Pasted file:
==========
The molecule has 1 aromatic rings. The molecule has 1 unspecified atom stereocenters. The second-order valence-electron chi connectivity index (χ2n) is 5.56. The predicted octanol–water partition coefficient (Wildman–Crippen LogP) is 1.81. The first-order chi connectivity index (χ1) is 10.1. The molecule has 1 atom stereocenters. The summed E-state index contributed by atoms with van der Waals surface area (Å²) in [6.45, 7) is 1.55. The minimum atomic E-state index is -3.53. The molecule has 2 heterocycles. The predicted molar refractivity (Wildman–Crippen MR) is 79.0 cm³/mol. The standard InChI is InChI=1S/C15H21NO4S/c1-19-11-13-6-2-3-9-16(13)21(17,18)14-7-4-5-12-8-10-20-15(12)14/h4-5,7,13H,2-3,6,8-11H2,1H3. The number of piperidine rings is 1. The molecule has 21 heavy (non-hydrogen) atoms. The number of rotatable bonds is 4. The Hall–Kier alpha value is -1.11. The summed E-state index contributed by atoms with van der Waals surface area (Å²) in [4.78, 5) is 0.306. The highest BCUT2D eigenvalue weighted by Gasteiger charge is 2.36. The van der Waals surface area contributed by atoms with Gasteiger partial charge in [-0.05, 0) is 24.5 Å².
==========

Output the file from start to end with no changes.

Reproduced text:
The molecule has 1 aromatic rings. The molecule has 1 unspecified atom stereocenters. The second-order valence-electron chi connectivity index (χ2n) is 5.56. The predicted octanol–water partition coefficient (Wildman–Crippen LogP) is 1.81. The first-order chi connectivity index (χ1) is 10.1. The molecule has 1 atom stereocenters. The summed E-state index contributed by atoms with van der Waals surface area (Å²) in [6.45, 7) is 1.55. The minimum atomic E-state index is -3.53. The molecule has 2 heterocycles. The predicted molar refractivity (Wildman–Crippen MR) is 79.0 cm³/mol. The standard InChI is InChI=1S/C15H21NO4S/c1-19-11-13-6-2-3-9-16(13)21(17,18)14-7-4-5-12-8-10-20-15(12)14/h4-5,7,13H,2-3,6,8-11H2,1H3. The number of piperidine rings is 1. The molecule has 21 heavy (non-hydrogen) atoms. The number of rotatable bonds is 4. The Hall–Kier alpha value is -1.11. The summed E-state index contributed by atoms with van der Waals surface area (Å²) in [4.78, 5) is 0.306. The highest BCUT2D eigenvalue weighted by Gasteiger charge is 2.36. The van der Waals surface area contributed by atoms with Gasteiger partial charge in [-0.05, 0) is 24.5 Å².